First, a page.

HISENSE H75U9A Review: Let there be light!
Hisense is out to prove that it’s much more than just a ‘budget brand’ with this super-bright 75in LED TV flagship. John Archer prepares to be dazzled. Read our HISENSE H75U9A Review.
PRODUCT: A 75in 4K TV with HLG and HDR10 support
Position: This is Hisense’s flagship TV for the UK market
Sony KD-75XE9405; Samsung QE65Q9FN; LG OLED65C8
THANKS TO A combination of high-profile sponsorship deals and a procession of strikingly affordable TVs, Chinese brand Hisense has already made its mark on the mainstream UK TV scene. Now, with the H75U9A, it’s mounting a serious assault on the higher end of the market too. A 75in, LCD model, it may well catch the eye of those looking at smaller OLED screens around the same price point.
Its wall-filling size isn’t its only attraction. In fact, the H75U9A boasts not one but two groundbreaking features.
First, its direct LED lighting engine is driven by 1,056 individually controlled dimming zones. To put this in perspective, even Samsung’s mighty QE65Q9FN TV offers around 450 zones.
This flatscreen’s other standout feature is its brightness. Hisense’s own claim is that it can reach 2,500 nits – although actually I measured closer to 2,700. This was on a 10 percent white HDR window, too; not a tiny 2 per cent or 5 percent window.
This makes the H75U9A the brightest consumer TV I’ve ever tested, which is surprising given that Hisense TVs have generally struggled to be bright enough to do justice to HDR content. This flagship TV, by comparison, should make HDR fly, especially as it backs up its high brightness with a Quantum Dot wide colour system.
HISENSE H75U9A Review: Lean, mean, 4K machine
Joining the Hisense’s unusual spec sheet is an unusual design. This 4K megascreen straddles your AV furniture via a combination of a see-through ‘lean-on’ back support and a metallic bar that angles forward and down from the TV’s bottom edge. Overall, it looks pretty nice; the main screen frame is opulently finished in a gleaming metallic bezel.
But the screen does lean back slightly, which isn’t something that will appeal to everyone.
Also jutting out from the H75U9A’s bottom edge is a neat, full-width stereo (2 x 15W) soundbar that makes a good attempt at giving the TV’s large scale visuals some equally big sonics. It handles the huge scale and detail of the Mad Max: Fury Road soundtrack with startling power and dynamism. Big action set-pieces are well projected, Max’s gravelly voice is delivered with real authority, and the presentation is always full-bodied rather than harsh or thin. Impressive.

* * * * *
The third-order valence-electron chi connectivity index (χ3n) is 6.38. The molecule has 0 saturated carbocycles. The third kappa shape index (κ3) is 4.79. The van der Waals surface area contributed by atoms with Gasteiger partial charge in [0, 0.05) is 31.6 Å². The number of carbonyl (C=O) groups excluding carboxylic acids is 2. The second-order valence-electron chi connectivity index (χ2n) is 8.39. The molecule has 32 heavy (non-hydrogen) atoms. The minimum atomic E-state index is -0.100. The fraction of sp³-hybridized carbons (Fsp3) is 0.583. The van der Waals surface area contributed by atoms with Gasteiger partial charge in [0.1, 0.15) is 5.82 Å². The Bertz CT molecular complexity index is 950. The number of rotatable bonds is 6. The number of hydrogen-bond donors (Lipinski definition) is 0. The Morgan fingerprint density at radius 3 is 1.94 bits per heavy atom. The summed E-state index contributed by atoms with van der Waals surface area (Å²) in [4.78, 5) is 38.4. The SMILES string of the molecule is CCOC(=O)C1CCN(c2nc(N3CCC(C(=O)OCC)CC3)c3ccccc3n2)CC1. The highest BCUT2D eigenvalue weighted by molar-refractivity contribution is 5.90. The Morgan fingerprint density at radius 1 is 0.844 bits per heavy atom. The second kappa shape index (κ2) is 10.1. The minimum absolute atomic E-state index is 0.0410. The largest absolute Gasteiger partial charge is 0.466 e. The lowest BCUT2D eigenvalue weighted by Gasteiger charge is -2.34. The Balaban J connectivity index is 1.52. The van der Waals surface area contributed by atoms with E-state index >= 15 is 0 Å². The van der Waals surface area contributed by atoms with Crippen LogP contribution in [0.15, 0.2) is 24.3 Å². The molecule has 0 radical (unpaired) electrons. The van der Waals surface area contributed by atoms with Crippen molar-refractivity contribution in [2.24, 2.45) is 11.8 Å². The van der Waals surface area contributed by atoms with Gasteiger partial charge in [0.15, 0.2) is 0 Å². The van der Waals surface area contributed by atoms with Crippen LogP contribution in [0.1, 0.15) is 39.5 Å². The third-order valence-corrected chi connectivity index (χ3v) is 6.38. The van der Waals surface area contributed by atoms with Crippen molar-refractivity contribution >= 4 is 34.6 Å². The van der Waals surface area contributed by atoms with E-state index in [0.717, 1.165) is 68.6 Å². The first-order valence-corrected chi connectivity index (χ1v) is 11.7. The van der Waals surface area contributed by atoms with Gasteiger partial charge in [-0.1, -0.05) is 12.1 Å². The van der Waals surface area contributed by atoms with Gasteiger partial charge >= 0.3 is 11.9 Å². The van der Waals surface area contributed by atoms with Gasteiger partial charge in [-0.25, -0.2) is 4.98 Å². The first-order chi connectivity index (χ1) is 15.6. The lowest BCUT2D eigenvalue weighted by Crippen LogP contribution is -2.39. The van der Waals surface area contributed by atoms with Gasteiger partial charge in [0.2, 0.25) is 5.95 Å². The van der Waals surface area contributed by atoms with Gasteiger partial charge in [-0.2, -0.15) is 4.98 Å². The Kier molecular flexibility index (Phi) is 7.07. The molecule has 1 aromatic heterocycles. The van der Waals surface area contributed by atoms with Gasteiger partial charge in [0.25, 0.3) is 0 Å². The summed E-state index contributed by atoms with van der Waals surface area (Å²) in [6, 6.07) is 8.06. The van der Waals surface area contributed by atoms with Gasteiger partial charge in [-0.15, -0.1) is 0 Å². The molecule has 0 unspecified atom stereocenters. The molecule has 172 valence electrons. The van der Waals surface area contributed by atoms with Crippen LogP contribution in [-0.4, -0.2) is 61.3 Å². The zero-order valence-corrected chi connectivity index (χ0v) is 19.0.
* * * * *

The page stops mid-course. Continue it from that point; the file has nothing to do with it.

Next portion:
Connectivity is fair. The TV packs four HDMI inputs, two USB ports and wired and wireless network options. Yet only the two side-mounted HDMIs support 4K HDR signals up to 60Hz. The other two top out at 30Hz.
Smart features initially look basic. There aren’t many apps to be found within Hisense’s online hub, and the onscreen interface is a bit old school. However, Amazon
The visual impact of the TV’s super-size panel and its class-leading brightness is certainly a head-turner
Video, Netflix, YouTube, Rakuten, Plex and Freeview Play are all present – and these are all most people will want, truth be told. The Amazon, Netflix and YouTube apps support 4K HDR.
My Mad Max: Fury Road 4K Blu-ray quickly reveals the picture benefits of the H75U9A’s extreme high brightness. The film’s desert locations look phenomenally intense; almost like you’re looking through a window at a real sun-blasted dystopia.
This luminance hit is retained across the whole image, too; the TV’s brightness capabilities aren’t just restricted to the peaks of an (HLG or HDR10) HDR picture. Therefore there’s no hint of the silhouetting effect you can experience with lower-luminance TVs when a dark HDR object stands against a bright backdrop. So, for instance, as Max looks down on a desert plain below, his form is much brighter and more detailed than it is it on, say, LG’s OLED77C8. The reach of the H75U9A’s brightness also means it can deliver highlights, such as sun gleaming on chrome or direct shots of sunsets, without clipping tones or details.